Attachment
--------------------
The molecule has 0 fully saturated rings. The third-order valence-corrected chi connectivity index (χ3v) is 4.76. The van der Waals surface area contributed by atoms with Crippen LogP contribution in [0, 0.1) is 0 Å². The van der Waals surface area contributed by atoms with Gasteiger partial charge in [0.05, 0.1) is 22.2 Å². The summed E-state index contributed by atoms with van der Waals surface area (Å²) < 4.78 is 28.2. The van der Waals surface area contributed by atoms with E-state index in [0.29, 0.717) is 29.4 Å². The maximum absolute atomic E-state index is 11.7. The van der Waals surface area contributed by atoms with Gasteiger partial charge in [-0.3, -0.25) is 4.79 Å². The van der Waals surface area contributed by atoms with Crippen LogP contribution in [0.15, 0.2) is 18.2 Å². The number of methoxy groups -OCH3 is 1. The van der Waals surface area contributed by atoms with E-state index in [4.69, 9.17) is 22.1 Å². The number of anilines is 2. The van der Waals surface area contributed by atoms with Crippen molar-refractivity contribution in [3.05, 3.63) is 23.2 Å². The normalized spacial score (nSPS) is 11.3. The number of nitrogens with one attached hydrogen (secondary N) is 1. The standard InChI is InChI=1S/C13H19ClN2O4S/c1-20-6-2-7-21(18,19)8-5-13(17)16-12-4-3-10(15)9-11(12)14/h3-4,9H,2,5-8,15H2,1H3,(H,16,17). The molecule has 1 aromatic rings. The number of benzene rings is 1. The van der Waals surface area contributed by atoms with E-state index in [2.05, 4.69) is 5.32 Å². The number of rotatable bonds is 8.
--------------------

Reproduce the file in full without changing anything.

The molecule has 0 fully saturated rings. The third-order valence-corrected chi connectivity index (χ3v) is 4.76. The van der Waals surface area contributed by atoms with Crippen LogP contribution in [0, 0.1) is 0 Å². The van der Waals surface area contributed by atoms with Gasteiger partial charge in [0.05, 0.1) is 22.2 Å². The summed E-state index contributed by atoms with van der Waals surface area (Å²) < 4.78 is 28.2. The van der Waals surface area contributed by atoms with E-state index in [0.29, 0.717) is 29.4 Å². The maximum absolute atomic E-state index is 11.7. The van der Waals surface area contributed by atoms with Gasteiger partial charge in [-0.3, -0.25) is 4.79 Å². The van der Waals surface area contributed by atoms with Crippen LogP contribution in [0.15, 0.2) is 18.2 Å². The number of methoxy groups -OCH3 is 1. The van der Waals surface area contributed by atoms with E-state index in [4.69, 9.17) is 22.1 Å². The number of anilines is 2. The van der Waals surface area contributed by atoms with Crippen molar-refractivity contribution in [3.05, 3.63) is 23.2 Å². The normalized spacial score (nSPS) is 11.3. The number of nitrogens with one attached hydrogen (secondary N) is 1. The standard InChI is InChI=1S/C13H19ClN2O4S/c1-20-6-2-7-21(18,19)8-5-13(17)16-12-4-3-10(15)9-11(12)14/h3-4,9H,2,5-8,15H2,1H3,(H,16,17). The molecule has 1 aromatic rings. The number of benzene rings is 1. The van der Waals surface area contributed by atoms with E-state index in [2.05, 4.69) is 5.32 Å². The number of rotatable bonds is 8.